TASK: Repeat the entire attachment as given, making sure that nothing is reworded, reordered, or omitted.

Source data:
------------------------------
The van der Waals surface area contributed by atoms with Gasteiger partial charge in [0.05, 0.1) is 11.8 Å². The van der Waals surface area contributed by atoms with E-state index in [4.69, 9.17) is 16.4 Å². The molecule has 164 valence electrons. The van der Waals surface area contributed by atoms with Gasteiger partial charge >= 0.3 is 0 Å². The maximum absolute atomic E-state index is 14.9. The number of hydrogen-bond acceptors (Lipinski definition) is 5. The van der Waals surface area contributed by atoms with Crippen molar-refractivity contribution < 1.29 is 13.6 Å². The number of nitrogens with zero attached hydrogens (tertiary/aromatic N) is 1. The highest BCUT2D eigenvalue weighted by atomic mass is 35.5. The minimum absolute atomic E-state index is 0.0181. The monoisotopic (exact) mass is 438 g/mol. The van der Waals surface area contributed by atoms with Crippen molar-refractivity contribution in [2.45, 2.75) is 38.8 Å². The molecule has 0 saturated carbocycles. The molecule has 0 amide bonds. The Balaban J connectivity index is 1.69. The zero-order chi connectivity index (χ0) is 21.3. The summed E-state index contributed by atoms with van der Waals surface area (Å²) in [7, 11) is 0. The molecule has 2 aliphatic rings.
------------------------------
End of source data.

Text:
The van der Waals surface area contributed by atoms with Gasteiger partial charge in [0.05, 0.1) is 11.8 Å². The van der Waals surface area contributed by atoms with E-state index in [4.69, 9.17) is 16.4 Å². The molecule has 164 valence electrons. The van der Waals surface area contributed by atoms with Gasteiger partial charge >= 0.3 is 0 Å². The maximum absolute atomic E-state index is 14.9. The number of hydrogen-bond acceptors (Lipinski definition) is 5. The van der Waals surface area contributed by atoms with Crippen molar-refractivity contribution < 1.29 is 13.6 Å². The number of nitrogens with zero attached hydrogens (tertiary/aromatic N) is 1. The highest BCUT2D eigenvalue weighted by atomic mass is 35.5. The minimum absolute atomic E-state index is 0.0181. The monoisotopic (exact) mass is 438 g/mol. The van der Waals surface area contributed by atoms with Crippen molar-refractivity contribution in [2.45, 2.75) is 38.8 Å². The molecule has 0 saturated carbocycles. The molecule has 0 amide bonds. The Balaban J connectivity index is 1.69. The zero-order chi connectivity index (χ0) is 21.3. The summed E-state index contributed by atoms with van der Waals surface area (Å²) in [7, 11) is 0. The molecule has 2 aliphatic rings.